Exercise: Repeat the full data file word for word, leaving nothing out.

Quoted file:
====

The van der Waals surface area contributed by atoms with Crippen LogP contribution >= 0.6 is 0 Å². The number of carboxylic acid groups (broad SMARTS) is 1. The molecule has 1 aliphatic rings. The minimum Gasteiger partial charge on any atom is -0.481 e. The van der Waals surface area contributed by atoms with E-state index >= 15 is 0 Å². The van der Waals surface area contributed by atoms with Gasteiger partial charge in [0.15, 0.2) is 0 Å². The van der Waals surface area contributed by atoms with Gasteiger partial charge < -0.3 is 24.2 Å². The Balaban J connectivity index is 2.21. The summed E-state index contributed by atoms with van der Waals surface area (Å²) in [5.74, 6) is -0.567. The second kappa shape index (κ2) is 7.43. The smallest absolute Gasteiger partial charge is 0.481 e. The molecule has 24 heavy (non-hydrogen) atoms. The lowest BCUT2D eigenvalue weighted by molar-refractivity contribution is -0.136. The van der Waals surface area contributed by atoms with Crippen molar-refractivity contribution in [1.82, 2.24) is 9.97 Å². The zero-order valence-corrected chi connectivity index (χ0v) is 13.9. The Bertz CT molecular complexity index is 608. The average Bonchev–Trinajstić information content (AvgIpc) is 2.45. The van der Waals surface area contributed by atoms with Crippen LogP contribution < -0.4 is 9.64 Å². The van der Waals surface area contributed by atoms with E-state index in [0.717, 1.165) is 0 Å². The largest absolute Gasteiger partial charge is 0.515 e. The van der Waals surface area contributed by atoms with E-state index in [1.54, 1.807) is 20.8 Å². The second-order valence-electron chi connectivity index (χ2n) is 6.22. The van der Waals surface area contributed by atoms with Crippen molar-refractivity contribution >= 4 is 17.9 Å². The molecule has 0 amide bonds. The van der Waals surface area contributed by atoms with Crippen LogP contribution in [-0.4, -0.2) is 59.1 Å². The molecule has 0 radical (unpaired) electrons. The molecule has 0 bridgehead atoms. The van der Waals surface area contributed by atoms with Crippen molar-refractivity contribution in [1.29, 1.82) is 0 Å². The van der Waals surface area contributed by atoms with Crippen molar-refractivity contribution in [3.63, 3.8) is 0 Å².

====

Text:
The van der Waals surface area contributed by atoms with Crippen LogP contribution >= 0.6 is 0 Å². The number of carboxylic acid groups (broad SMARTS) is 1. The molecule has 1 aliphatic rings. The minimum Gasteiger partial charge on any atom is -0.481 e. The van der Waals surface area contributed by atoms with E-state index >= 15 is 0 Å². The van der Waals surface area contributed by atoms with Gasteiger partial charge in [0.15, 0.2) is 0 Å². The van der Waals surface area contributed by atoms with Gasteiger partial charge < -0.3 is 24.2 Å². The Balaban J connectivity index is 2.21. The summed E-state index contributed by atoms with van der Waals surface area (Å²) in [5.74, 6) is -0.567. The second kappa shape index (κ2) is 7.43. The smallest absolute Gasteiger partial charge is 0.481 e. The molecule has 24 heavy (non-hydrogen) atoms. The lowest BCUT2D eigenvalue weighted by molar-refractivity contribution is -0.136. The van der Waals surface area contributed by atoms with Crippen molar-refractivity contribution in [1.82, 2.24) is 9.97 Å². The zero-order valence-corrected chi connectivity index (χ0v) is 13.9. The Bertz CT molecular complexity index is 608. The average Bonchev–Trinajstić information content (AvgIpc) is 2.45. The van der Waals surface area contributed by atoms with Crippen LogP contribution < -0.4 is 9.64 Å². The van der Waals surface area contributed by atoms with E-state index in [0.717, 1.165) is 0 Å². The largest absolute Gasteiger partial charge is 0.515 e. The van der Waals surface area contributed by atoms with E-state index in [1.54, 1.807) is 20.8 Å². The second-order valence-electron chi connectivity index (χ2n) is 6.22. The van der Waals surface area contributed by atoms with Crippen molar-refractivity contribution >= 4 is 17.9 Å². The molecule has 0 amide bonds. The van der Waals surface area contributed by atoms with Crippen LogP contribution in [-0.4, -0.2) is 59.1 Å². The molecule has 0 radical (unpaired) electrons. The molecule has 0 bridgehead atoms. The van der Waals surface area contributed by atoms with Crippen molar-refractivity contribution in [1.29, 1.82) is 0 Å². The van der Waals surface area contributed by atoms with Crippen molar-refractivity contribution in [3.63, 3.8) is 0 Å².